Barring humanists from RE committees is discriminatory, court rules
Posted: Tue, 30th May 2023
Local advisory committees on religious education may not exclude humanists, the High Court has found.
In a landmark ruling on Friday, the High Court determined that Kent County Council acted unlawfully in barring a humanist from joining a Standing Advisory Council for Religious Education (SACRE) as a full member.
Judge Adam Constable quashed the council's decision, finding it in breach of Article 14 of the European Convention on Human Rights which prohibits discrimination.
The case was raised by Stephen Bowen, a humanist with 'observer status' on Kent SACRE which meant he did not have voting rights.
SACREs oversee the agreed syllabus for religious education – the only part of the curriculum which is locally determined. All community schools, voluntary controlled schools and foundation schools must follow the agreed syllabus.
In 2021, Bowen requested full membership of Kent SACRE alongside religious representatives, which would give him voting rights. The council voted to refuse, arguing that religious representatives could not include members of non-religious belief communities.
According to Humanists UK, which supported Bowen, 66 SACREs have humanist full members.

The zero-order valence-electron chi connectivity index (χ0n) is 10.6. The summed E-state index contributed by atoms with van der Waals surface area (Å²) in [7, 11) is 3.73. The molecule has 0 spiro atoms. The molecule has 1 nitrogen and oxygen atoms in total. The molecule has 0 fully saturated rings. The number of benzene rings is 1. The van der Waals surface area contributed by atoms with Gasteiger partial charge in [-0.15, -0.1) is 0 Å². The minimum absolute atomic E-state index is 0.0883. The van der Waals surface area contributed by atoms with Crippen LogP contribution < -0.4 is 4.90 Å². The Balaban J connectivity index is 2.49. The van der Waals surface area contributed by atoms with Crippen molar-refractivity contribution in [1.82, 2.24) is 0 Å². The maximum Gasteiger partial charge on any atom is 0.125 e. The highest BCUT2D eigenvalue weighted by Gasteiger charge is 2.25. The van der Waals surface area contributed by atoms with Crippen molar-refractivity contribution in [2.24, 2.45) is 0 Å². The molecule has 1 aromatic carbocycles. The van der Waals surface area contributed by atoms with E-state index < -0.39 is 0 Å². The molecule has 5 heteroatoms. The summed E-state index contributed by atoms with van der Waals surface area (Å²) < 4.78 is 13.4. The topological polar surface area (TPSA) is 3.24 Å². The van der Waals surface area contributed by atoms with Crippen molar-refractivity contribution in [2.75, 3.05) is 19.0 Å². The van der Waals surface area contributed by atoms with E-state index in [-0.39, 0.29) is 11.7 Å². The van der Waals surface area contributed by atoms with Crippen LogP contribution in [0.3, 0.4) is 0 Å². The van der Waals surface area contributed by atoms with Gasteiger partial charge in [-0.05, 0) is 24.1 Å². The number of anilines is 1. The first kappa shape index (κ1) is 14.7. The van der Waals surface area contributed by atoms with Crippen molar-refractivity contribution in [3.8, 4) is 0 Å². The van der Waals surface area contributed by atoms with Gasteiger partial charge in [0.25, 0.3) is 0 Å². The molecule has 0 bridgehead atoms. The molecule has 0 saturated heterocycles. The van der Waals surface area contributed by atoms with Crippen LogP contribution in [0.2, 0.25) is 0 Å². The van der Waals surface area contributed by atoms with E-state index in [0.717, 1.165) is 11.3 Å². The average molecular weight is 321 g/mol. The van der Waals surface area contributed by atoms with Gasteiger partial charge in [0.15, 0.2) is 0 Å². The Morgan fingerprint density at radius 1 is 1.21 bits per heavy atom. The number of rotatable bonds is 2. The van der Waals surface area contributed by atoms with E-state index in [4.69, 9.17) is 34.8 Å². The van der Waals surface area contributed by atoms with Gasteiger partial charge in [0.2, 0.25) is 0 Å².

Bowden argued that the Census 2021 found there are more humanists in Kent than members of the Baha'i religion, which did have a representative on the SACRE.
The judge found that the agreed syllabus "must include non-religious worldviews".
He said it was "clearly discriminatory to exclude" someone from full membership "solely by reference to the fact that their belief, whilst appropriate to be included within the agreed syllabus for religious education, is a non-religious, rather than a religious, belief".
He concluded that Kent County Council's discriminatory interpretation of the law regarding SACRE membership "is manifestly without reasonable foundation and not justifiable".
He added: "Indeed, it is antithetical to what the provisions can sensibly be considered as aiming to achieve, when that aim is now to be realised in light of the fact that 'religious education' must include some teaching of non-religious beliefs".
NSS: Case 'shines light on unsustainable and anachronistic RE'
Megan Manson, head of campaigns at the National Secular Society, said: "This is a welcome ruling, and not only because it establishes non-religious worldviews have a place in religious education and the committees which advise RE.
"It also emphasises that non-religious people are just as entitled to protection from discrimination as religious people. This is important to reiterate, as too often the principles of religious freedom and equality are narrowly and wrongly interpreted to exclude the non-religious.
"The case also shines a light on the unsustainable and anachronistic nature of religious education. A locally determined subject largely controlled by religious interest groups is inappropriate in 21st century schools. Reform is clearly more necessary than ever."